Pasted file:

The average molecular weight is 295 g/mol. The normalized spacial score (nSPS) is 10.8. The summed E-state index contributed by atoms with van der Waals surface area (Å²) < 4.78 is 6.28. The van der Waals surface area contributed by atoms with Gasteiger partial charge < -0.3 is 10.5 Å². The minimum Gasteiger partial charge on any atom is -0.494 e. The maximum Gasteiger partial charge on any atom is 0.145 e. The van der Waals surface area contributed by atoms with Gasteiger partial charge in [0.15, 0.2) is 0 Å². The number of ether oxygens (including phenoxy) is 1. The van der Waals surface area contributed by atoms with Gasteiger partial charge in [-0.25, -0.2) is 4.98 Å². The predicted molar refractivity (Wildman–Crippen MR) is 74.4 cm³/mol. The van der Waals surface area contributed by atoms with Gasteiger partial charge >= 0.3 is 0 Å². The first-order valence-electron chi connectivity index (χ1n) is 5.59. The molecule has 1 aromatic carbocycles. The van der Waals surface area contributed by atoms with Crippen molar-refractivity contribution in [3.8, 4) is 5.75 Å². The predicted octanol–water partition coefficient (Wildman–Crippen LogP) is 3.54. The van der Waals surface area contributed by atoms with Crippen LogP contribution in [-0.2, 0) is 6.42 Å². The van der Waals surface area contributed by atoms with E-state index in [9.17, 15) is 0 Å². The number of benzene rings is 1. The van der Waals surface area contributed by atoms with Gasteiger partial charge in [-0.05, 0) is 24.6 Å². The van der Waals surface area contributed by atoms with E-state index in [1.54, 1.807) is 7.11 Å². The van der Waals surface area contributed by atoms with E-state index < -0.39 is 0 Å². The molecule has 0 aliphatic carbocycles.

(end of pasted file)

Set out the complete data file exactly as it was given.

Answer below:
The average molecular weight is 295 g/mol. The normalized spacial score (nSPS) is 10.8. The summed E-state index contributed by atoms with van der Waals surface area (Å²) < 4.78 is 6.28. The van der Waals surface area contributed by atoms with Gasteiger partial charge < -0.3 is 10.5 Å². The minimum Gasteiger partial charge on any atom is -0.494 e. The maximum Gasteiger partial charge on any atom is 0.145 e. The van der Waals surface area contributed by atoms with Gasteiger partial charge in [0.15, 0.2) is 0 Å². The number of ether oxygens (including phenoxy) is 1. The van der Waals surface area contributed by atoms with Gasteiger partial charge in [-0.25, -0.2) is 4.98 Å². The predicted molar refractivity (Wildman–Crippen MR) is 74.4 cm³/mol. The van der Waals surface area contributed by atoms with Gasteiger partial charge >= 0.3 is 0 Å². The first-order valence-electron chi connectivity index (χ1n) is 5.59. The molecule has 1 aromatic carbocycles. The van der Waals surface area contributed by atoms with Crippen molar-refractivity contribution in [3.8, 4) is 5.75 Å². The predicted octanol–water partition coefficient (Wildman–Crippen LogP) is 3.54. The van der Waals surface area contributed by atoms with Crippen LogP contribution in [-0.2, 0) is 6.42 Å². The van der Waals surface area contributed by atoms with E-state index in [9.17, 15) is 0 Å². The number of benzene rings is 1. The van der Waals surface area contributed by atoms with Gasteiger partial charge in [-0.05, 0) is 24.6 Å². The van der Waals surface area contributed by atoms with E-state index in [1.54, 1.807) is 7.11 Å². The van der Waals surface area contributed by atoms with E-state index < -0.39 is 0 Å². The molecule has 0 aliphatic carbocycles.